How to buy the best stairlift
Buying and installing a stairlift
Article 3 of 5
Buying and installing a stairliftDiscover the average price you should expect to pay for a stairlift and how you may be able to get financial help buying one.
If an occupational therapist (OT) has assessed your needs and recommended a stairlift, you'll then need to find out how much one for your home will cost. This will involve a feasibility study by a stairlift company.
To find out about recommended stairlift companies near your home, consult your OT, or an expert from a mobility centre or disabled living centre, who will be able to give you some options.
Alternatively, visit the Disabled Living Foundation’s (DLF) Living Made Easy website, which has details of stairlift models from national stairlift manufacturers and suppliers, many of whom are members of the British Healthcare Trades Association (BHTA).
The latter can be reassuring, as it means that the company has to follow a code of practice set by the BHTA and the Office of Fair Trading (OFT).
Find out which firms have been voted the best stairlift brands in our independent customer survey.
Though stairlifts are fairly expensive items, the cost of buying and installing one has remained stable for years. A simple straight stairlift can be bought for around £2,000. However, prices can jump to as much as £6,000, or more, if you have curved or especially long stairs, or need additional features.
Our 2016 survey of stairlift owners revealed that the average price paid for a stairlift was £3,475. Prices and quality vary between manufacturers and by type of stairlift, though: our stairlift brand reviews contain average prices for brand new and second-hand Acorn, Handicare and Stannah stairlifts.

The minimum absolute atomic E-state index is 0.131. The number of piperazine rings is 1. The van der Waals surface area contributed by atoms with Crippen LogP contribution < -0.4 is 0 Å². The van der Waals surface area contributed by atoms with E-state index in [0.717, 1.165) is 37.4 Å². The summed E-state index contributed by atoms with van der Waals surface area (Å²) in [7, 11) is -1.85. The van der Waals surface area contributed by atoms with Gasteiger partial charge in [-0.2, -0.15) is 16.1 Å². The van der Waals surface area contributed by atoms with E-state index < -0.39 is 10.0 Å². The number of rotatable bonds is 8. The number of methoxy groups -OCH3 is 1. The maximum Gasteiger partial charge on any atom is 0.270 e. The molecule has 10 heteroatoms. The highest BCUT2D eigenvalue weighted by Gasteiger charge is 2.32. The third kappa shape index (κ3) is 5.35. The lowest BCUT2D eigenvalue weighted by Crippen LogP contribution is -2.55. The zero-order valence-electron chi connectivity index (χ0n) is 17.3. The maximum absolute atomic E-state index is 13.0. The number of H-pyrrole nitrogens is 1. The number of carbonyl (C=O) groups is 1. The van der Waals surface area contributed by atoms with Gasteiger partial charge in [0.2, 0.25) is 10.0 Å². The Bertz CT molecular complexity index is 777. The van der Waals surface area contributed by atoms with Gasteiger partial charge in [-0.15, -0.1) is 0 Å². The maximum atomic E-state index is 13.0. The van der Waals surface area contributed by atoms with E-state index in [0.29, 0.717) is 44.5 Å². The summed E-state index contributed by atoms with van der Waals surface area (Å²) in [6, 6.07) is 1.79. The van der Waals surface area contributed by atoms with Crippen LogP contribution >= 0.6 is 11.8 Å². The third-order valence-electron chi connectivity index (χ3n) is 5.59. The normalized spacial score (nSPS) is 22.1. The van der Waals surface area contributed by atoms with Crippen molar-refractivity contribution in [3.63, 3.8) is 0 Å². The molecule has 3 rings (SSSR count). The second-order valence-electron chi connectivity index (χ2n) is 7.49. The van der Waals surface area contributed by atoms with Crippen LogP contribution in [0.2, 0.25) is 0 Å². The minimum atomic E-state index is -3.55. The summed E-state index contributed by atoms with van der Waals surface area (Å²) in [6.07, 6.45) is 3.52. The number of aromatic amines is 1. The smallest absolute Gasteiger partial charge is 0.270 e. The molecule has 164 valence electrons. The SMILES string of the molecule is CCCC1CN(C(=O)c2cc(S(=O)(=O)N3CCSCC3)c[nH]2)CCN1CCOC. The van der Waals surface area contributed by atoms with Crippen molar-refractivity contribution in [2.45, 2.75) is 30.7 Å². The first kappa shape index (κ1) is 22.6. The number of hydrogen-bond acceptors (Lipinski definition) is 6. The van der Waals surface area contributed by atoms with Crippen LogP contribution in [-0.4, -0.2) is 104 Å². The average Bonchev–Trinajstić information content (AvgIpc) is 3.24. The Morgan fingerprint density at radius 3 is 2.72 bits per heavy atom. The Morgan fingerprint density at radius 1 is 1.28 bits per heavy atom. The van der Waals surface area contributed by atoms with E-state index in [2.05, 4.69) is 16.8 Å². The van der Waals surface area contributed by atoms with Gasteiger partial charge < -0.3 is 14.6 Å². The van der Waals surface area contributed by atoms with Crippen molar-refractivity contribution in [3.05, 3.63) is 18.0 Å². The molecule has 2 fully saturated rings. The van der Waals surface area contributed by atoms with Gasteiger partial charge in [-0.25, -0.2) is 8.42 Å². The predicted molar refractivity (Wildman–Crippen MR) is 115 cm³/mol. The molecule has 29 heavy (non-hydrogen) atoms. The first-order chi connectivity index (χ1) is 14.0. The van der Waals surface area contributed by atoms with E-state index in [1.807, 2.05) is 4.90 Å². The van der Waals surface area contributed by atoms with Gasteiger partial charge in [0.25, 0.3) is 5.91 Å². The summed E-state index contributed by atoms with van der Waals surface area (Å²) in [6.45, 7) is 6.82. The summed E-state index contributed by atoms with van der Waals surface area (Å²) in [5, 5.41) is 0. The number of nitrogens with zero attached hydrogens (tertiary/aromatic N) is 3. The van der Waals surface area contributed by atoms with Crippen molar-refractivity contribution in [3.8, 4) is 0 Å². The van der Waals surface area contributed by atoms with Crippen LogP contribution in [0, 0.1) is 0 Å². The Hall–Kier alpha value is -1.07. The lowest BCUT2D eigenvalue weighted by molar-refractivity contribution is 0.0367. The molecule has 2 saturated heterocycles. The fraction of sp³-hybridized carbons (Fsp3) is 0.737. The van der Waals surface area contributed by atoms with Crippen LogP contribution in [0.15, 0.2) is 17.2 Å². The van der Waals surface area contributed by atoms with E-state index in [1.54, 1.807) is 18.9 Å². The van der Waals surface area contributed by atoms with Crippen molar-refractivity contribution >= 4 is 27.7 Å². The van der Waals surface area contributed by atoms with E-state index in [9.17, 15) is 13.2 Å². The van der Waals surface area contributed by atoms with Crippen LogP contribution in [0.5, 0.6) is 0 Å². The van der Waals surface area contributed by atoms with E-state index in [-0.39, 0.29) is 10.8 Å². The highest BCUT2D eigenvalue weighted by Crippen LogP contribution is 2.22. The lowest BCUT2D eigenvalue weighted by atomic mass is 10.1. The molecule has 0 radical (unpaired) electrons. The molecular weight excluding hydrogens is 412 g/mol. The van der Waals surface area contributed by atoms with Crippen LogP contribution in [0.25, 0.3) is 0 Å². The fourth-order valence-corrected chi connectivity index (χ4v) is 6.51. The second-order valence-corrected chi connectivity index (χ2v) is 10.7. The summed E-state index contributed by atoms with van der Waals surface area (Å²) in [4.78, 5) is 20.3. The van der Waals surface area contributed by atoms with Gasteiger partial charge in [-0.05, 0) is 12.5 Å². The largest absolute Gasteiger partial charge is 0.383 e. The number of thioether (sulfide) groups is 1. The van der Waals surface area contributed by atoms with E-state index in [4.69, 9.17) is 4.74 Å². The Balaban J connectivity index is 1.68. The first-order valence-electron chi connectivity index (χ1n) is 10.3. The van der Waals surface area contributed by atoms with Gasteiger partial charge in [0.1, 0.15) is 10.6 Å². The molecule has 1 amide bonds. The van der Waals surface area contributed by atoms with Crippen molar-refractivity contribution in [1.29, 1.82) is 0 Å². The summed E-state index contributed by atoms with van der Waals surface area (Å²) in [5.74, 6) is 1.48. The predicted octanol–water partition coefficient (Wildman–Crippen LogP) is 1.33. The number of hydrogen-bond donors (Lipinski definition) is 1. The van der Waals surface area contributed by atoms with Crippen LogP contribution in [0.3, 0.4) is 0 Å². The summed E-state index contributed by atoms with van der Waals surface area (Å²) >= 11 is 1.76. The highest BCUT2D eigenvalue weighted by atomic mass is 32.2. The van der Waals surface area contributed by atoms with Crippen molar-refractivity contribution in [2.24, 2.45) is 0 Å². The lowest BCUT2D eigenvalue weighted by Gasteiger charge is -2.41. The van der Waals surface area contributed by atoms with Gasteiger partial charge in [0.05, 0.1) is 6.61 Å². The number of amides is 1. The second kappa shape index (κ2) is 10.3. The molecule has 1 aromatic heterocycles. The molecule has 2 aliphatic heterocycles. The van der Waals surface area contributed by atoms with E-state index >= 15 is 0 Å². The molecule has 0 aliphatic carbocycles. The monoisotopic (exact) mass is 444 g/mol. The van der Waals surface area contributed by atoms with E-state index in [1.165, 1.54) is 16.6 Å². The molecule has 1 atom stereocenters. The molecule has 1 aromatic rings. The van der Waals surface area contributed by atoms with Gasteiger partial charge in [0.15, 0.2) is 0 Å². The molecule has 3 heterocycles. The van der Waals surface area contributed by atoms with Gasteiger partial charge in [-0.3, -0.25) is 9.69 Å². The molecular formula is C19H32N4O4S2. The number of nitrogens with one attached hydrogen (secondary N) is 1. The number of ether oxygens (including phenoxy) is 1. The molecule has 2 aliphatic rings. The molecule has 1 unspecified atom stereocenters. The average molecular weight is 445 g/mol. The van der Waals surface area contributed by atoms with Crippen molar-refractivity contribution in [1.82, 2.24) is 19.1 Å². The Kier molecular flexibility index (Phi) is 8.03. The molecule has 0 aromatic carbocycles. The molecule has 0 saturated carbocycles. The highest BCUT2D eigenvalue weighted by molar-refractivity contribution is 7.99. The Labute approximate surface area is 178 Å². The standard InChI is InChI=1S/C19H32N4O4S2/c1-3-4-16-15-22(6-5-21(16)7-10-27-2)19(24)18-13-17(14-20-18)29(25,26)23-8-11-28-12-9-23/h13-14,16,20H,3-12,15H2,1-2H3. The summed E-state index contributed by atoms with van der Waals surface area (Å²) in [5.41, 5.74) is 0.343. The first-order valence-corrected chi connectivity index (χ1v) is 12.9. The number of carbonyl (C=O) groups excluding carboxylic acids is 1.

As a general rule, every corner in your staircase will double the initial price. However, if you have a staircase formed of two straight flights of stairs with a landing area in-between, it may be cheaper to buy two straight stairlifts instead of one curved one. You would need to be mobile enough to easily transfer from one lift to the other though.
Because curved stairlifts are made to measure, a deposit is normally required. This isn't usually necessary for straight stairlifts.
Getting a quote for a stairlift
For a stairlift company to be able to give you an accurate quote, it will need to visit your home to carry out a feasibility study. This should be free of charge and seeks to determine, among other things, whether your stairs are wide enough for the stairlift you want, and, if you want a seated stairlift, wide enough to allow room for your knees when seated.
Acorn told us that it can generally come out the same day, whereas Stannah says it typically takes one to two days.
It is a good idea to get quotes from two or three different companies, including one manufacturer and one supplier, so you can compare prices and make an informed decision.
If possible, try to arrange for your OT to be present during the feasibility study. If this is not possible, you should at least make sure that your OT has given you clear written instructions about which stairlift features are important for you – for instance, whether you need one that is seated or a standing and, if seated, whether it needs to be height-adjustable.
Once the study has been completed, the company representative will give you a written quote either there and then, or in the following days.
VAT exemption for stairlifts
If you are registered disabled or have a chronic health condition, you can claim VAT exemption when buying a stairlift.